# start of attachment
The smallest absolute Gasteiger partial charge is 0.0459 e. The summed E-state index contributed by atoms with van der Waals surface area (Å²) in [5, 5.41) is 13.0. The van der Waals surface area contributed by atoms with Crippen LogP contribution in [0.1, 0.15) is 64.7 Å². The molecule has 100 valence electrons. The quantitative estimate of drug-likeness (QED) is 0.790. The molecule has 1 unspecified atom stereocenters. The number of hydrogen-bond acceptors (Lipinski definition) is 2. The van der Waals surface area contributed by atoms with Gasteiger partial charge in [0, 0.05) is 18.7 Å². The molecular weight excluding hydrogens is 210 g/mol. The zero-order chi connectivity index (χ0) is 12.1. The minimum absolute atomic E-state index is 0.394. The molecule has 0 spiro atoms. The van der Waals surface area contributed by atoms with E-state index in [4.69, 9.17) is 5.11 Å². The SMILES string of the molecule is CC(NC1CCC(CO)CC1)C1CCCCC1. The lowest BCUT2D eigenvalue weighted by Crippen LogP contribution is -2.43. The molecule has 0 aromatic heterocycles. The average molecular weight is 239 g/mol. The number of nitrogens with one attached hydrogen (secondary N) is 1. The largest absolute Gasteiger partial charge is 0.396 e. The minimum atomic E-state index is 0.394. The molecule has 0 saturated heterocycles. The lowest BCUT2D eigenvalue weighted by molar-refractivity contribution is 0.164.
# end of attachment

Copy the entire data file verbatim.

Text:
The smallest absolute Gasteiger partial charge is 0.0459 e. The summed E-state index contributed by atoms with van der Waals surface area (Å²) in [5, 5.41) is 13.0. The van der Waals surface area contributed by atoms with Crippen LogP contribution in [0.1, 0.15) is 64.7 Å². The molecule has 100 valence electrons. The quantitative estimate of drug-likeness (QED) is 0.790. The molecule has 1 unspecified atom stereocenters. The number of hydrogen-bond acceptors (Lipinski definition) is 2. The van der Waals surface area contributed by atoms with Gasteiger partial charge in [0, 0.05) is 18.7 Å². The molecular weight excluding hydrogens is 210 g/mol. The zero-order chi connectivity index (χ0) is 12.1. The minimum absolute atomic E-state index is 0.394. The molecule has 0 spiro atoms. The van der Waals surface area contributed by atoms with E-state index in [4.69, 9.17) is 5.11 Å². The SMILES string of the molecule is CC(NC1CCC(CO)CC1)C1CCCCC1. The lowest BCUT2D eigenvalue weighted by Crippen LogP contribution is -2.43. The molecule has 0 aromatic heterocycles. The average molecular weight is 239 g/mol. The number of nitrogens with one attached hydrogen (secondary N) is 1. The largest absolute Gasteiger partial charge is 0.396 e. The minimum atomic E-state index is 0.394. The molecule has 0 saturated heterocycles. The lowest BCUT2D eigenvalue weighted by molar-refractivity contribution is 0.164.